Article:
Kjetil Bevanger, Norwegian Institute for Nature Research, introduced work under the ‘Optimal design and routing of power lines; ecological, technical and economic perspectives’ (OPTIPOL) project. On collision, he said that the problem is site, species and season specific and that gallinaceous birds, like black grouse and capercaillie, are most at risk. On electrocution, he described work looking at alternative designs to mitigate electrocution in eagle owl populations, using anti-perch devices and alternative elevated perches. He said future work should: look at which structures are the most dangerous to birds; conduct large scale mapping of “killer poles”; and find alternative electrocution-safe design for power lines.

Stefan Küppers, RWE, presented on his company’s efforts to decrease bird deaths due to collision or electrocution. He noted that on electrocution, RWE has a fitting programme underway to ensure that birds do not get electrocuted when perching. On collisions, he said that RWE had to develop hanging markers to discourage birds from flying near the wires. He remarked that developing low-cost methods to fit these markers had led to additional savings for repairing and fitting transmission lines across the country.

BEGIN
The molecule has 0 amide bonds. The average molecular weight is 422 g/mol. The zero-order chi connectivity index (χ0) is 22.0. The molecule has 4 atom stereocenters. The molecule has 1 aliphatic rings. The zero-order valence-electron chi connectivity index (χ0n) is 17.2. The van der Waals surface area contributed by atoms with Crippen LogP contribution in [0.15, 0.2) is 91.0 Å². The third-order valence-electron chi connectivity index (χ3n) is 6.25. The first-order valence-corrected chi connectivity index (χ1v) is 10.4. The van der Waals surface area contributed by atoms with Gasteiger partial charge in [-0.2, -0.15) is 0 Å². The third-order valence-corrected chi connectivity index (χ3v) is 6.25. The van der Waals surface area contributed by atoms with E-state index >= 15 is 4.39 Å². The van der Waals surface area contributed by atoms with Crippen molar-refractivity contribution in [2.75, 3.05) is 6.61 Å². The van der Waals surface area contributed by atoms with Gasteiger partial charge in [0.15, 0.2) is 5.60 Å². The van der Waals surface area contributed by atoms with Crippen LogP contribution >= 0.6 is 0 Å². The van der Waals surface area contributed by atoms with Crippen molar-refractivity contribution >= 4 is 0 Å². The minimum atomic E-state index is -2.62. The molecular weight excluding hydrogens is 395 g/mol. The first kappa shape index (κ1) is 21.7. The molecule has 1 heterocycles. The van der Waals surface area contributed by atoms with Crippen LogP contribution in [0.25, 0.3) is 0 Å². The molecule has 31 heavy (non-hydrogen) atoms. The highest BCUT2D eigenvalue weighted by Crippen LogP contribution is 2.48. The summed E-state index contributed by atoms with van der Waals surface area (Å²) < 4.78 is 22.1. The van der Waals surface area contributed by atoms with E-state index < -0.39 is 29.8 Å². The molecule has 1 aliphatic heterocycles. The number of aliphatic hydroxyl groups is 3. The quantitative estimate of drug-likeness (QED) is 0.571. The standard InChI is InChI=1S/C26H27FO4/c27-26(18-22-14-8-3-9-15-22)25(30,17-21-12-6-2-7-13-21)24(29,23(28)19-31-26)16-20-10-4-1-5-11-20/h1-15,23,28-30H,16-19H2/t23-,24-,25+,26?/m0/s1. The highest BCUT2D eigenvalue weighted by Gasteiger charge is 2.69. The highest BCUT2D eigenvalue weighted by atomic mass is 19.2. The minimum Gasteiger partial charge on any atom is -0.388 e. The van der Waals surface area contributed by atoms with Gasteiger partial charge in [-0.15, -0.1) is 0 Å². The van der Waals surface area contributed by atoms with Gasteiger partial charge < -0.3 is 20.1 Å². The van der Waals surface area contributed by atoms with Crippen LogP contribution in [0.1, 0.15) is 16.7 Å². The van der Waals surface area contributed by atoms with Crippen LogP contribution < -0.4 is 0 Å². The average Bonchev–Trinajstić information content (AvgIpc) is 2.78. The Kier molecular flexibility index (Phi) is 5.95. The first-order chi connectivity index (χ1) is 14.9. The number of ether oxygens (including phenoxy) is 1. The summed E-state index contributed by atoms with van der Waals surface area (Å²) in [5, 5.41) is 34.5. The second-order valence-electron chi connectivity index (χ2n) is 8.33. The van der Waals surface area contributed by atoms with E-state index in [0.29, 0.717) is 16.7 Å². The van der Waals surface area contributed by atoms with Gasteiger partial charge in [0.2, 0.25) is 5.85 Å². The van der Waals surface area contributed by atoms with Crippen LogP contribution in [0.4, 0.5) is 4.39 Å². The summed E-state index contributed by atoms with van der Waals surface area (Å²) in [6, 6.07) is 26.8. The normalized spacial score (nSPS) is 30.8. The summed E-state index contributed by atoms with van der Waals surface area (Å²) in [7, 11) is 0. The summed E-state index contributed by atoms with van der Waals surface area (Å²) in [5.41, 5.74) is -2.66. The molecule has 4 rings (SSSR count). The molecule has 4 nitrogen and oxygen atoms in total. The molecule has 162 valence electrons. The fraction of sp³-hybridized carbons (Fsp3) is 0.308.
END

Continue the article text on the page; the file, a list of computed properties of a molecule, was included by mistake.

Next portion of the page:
Markus Nipkow, Birdlife Germany, outlined steps taken in Germany to prevent bird electrocutions and collisions, saying that in 2002 legislation was passed mandating steps to avoid this problem. He said that a “technical rule book” negotiated between stakeholders stipulates measures to avoid electrocution but lamented that such steps also need to be taken for addressing bird collisions.